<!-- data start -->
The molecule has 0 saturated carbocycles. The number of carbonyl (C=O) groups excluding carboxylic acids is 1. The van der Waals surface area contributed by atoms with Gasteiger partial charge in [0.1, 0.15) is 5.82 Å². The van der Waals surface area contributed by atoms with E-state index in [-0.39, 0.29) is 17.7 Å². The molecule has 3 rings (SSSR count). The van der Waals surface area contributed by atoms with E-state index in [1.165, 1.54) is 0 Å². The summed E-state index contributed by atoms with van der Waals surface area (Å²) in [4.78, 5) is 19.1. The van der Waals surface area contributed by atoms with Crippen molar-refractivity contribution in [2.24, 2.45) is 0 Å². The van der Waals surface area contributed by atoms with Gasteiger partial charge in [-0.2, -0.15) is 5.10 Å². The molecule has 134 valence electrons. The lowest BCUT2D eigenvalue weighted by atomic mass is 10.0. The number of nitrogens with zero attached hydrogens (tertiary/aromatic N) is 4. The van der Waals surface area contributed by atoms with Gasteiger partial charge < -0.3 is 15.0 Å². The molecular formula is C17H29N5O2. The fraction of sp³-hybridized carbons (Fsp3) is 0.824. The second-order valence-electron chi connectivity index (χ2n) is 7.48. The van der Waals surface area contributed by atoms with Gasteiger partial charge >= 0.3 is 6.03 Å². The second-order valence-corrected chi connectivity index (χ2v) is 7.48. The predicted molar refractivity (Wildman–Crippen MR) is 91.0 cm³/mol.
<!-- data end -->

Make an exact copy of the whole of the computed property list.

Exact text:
The molecule has 0 saturated carbocycles. The number of carbonyl (C=O) groups excluding carboxylic acids is 1. The van der Waals surface area contributed by atoms with Gasteiger partial charge in [0.1, 0.15) is 5.82 Å². The van der Waals surface area contributed by atoms with E-state index in [-0.39, 0.29) is 17.7 Å². The molecule has 3 rings (SSSR count). The van der Waals surface area contributed by atoms with E-state index in [1.165, 1.54) is 0 Å². The summed E-state index contributed by atoms with van der Waals surface area (Å²) in [4.78, 5) is 19.1. The van der Waals surface area contributed by atoms with Crippen molar-refractivity contribution in [2.24, 2.45) is 0 Å². The van der Waals surface area contributed by atoms with Gasteiger partial charge in [-0.2, -0.15) is 5.10 Å². The molecule has 134 valence electrons. The lowest BCUT2D eigenvalue weighted by atomic mass is 10.0. The number of nitrogens with zero attached hydrogens (tertiary/aromatic N) is 4. The van der Waals surface area contributed by atoms with Gasteiger partial charge < -0.3 is 15.0 Å². The molecular formula is C17H29N5O2. The fraction of sp³-hybridized carbons (Fsp3) is 0.824. The second-order valence-electron chi connectivity index (χ2n) is 7.48. The van der Waals surface area contributed by atoms with Gasteiger partial charge >= 0.3 is 6.03 Å². The second-order valence-corrected chi connectivity index (χ2v) is 7.48. The predicted molar refractivity (Wildman–Crippen MR) is 91.0 cm³/mol.